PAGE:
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Medicine Imports Seized by FDA in Florida

Lee Fiorentino

Click here to watch Lee tell her story

This week I’m highlighting a troubling local news story from earlier this month about the FDA seizing medicine imports from patients. Imports of medicines for personal use are under most circumstances prohibited under federal law, but millions have relied on the international pharmacy option for years. In fact, most medicines that Americans import to save money reach their destination. Recently, it seems there is a slight uptick in seizures, one that may be a casualty in the battle to stop dangerous opioid drugs. Or, like drug companies, the FDA is using the opioid crisis as a pretext to crack down on safe personal drug importation.

The report, on Spectrum News 13, comes out of Central Florida where hundreds of customers of The Canadian Medstore, a pharmacy assistance office, have said that the FDA has taken and held medicine imports shipped by mail. The FDA has received $94 million in additional funding to address the opioid crisis, including stopping illegal imports of opioid drugs, most prominently Fentanyl, which is known to be illegally imported from China. However, according to the Spectrum News report, the imports that the FDA is refusing are for regular medicines that treat maintenance conditions such as asthma, high blood pressure, and high cholesterol. The Canadian Medstore states that it does not sell prescription opioids or controlled substances of any kind.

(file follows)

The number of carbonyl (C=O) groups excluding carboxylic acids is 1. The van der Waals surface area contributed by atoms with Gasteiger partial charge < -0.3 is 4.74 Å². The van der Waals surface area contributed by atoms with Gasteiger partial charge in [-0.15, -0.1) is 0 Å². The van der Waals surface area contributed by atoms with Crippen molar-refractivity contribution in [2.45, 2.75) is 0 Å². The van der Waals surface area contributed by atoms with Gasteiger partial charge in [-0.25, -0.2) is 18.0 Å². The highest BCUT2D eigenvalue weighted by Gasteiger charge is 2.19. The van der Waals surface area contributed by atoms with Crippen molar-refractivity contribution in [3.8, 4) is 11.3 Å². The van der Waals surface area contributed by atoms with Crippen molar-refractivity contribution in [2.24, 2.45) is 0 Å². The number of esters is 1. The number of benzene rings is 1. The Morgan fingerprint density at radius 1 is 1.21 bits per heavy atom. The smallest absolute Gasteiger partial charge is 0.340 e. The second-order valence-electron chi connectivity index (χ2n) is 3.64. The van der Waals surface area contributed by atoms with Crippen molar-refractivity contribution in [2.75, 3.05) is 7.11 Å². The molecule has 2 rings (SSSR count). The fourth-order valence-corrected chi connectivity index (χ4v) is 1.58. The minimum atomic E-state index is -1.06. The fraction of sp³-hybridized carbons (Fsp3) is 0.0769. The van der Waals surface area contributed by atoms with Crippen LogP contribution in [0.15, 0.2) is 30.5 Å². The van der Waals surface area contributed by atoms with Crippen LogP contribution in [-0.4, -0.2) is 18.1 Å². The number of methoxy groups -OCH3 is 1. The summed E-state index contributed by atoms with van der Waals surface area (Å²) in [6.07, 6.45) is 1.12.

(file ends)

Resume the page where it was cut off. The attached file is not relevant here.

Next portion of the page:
This company was the subject of an FDA raid last fall, one that seemed overzealous if not unwarranted, which I blogged about here. It appears that as part of an investigation, imported medicines were seized and tested by the FDA at the time. According to the FDA, the medicines contained the correct active ingredients in the correct amounts.

Members of Congress Defend Safe Personal Drug Importation

Senator Bill Nelson (D-FL) has written to the FDA to express his concern about what appears to be a more aggressive stance by the agency against people buying more affordable medicine internationally. Other lawmakers who have sent other letters of concern include Representatives Kathy Castor (D-FL) and Gus Bilirakis (R-FL). Senators Amy Klobuchar (D-MN) and Chuck Grassley (R-IA) have also sent a letter asking the FDA if they have changed the personal drug importation policy.

Patient Asks Why?

Lee Fiorentino, 72, suffers from asthma and COPD. She was interviewed as part of the Spectrum News report because her asthma medication was detained by the FDA. The reporter did an online price search on GoodRx for Ms. Fiorentina’s medicine and the cost was $338/month in the U.S., which is over six times higher than the $52/month she pays purchasing them internationally.

Ms. Fiorentino says: “I don’t understand why [the FDA] would want my asthma medication. It just seems like a strange thing to do.”

Indeed.

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